Coronary artery calcium scoring for individualized cardiovascular risk estimation in important patient subpopulations after the 2019 AHA/ACC primary prevention guidelines

Omar Dzaye, Ramzi Dudum, Cara Reiter-Brennan, Sina Kianoush, Rajesh Tota-Maharaj, Miguel Cainzos Achirica, Michael J. Blaha

Research output: Contribution to journalReview article

Abstract

The 2018 and 2019 American Heart Association and American College of Cardiology (AHA/ACC) guidelines for primary prevention of atherosclerotic cardiovascular disease (ASCVD) recommend consideration of so-called “risk-enhancing factors” in borderline to intermediate risk individuals. These include high-risk race/ethnicity (e.g. South Asian origin), chronic kidney disease, a family history of premature ASCVD, the metabolic syndrome, chronic inflammatory disorders (e.g. rheumatoid arthritis [RA], psoriasis, or chronic human immunodeficiency virus [HIV]), and conditions specific to women, among others. Studies suggest, however, that risk may be highly heterogeneous within these subgroups. The AHA/ACC guidelines also recommend consideration of coronary artery calcium (CAC) scoring for further risk assessment in borderline to intermediate risk individuals in whom management is uncertain. Although the combination of risk enhancing factors and CAC burden (together with Pooled Cohort estimates) may lead to more accurate ASCVD risk assessment, few publications have closely examined the interplay between risk enhancing factors and CAC scoring for personalized risk estimation. Our aim is to review the relevant literature in this area. Although further research is clearly needed, CAC assessment seems a highly valuable option to inform individualized ASCVD risk management in these important, often highly heterogeneous patient subgroups.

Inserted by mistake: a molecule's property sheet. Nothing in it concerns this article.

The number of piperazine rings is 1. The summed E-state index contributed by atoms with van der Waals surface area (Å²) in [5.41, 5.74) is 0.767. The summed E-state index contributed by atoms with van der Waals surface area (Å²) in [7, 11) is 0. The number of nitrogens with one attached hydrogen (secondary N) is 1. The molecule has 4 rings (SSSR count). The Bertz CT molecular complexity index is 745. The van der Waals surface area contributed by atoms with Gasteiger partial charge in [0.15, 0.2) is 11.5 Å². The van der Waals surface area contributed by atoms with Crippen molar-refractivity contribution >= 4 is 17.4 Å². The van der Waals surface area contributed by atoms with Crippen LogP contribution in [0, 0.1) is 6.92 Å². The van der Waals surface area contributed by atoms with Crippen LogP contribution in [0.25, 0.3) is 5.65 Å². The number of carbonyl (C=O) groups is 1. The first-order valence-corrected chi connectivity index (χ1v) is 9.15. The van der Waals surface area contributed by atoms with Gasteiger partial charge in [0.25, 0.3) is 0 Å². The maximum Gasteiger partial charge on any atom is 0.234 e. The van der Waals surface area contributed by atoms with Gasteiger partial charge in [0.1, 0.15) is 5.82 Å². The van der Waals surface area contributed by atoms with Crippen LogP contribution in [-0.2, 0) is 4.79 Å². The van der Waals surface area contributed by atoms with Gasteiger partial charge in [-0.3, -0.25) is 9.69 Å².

Original languageEnglish (US)
Pages (from-to)423-430
Number of pages8
JournalProgress in Cardiovascular Diseases
Volume62
Issue number5
DOIs
StatePublished - Sep 1 2019

Keywords

  • ASCVD
  • CAC
  • Diabetes
  • Gender
  • Risk assessment
  • Risk stratification
  • Risk-enhancing factors

ASJC Scopus subject areas

  • Cardiology and Cardiovascular Medicine

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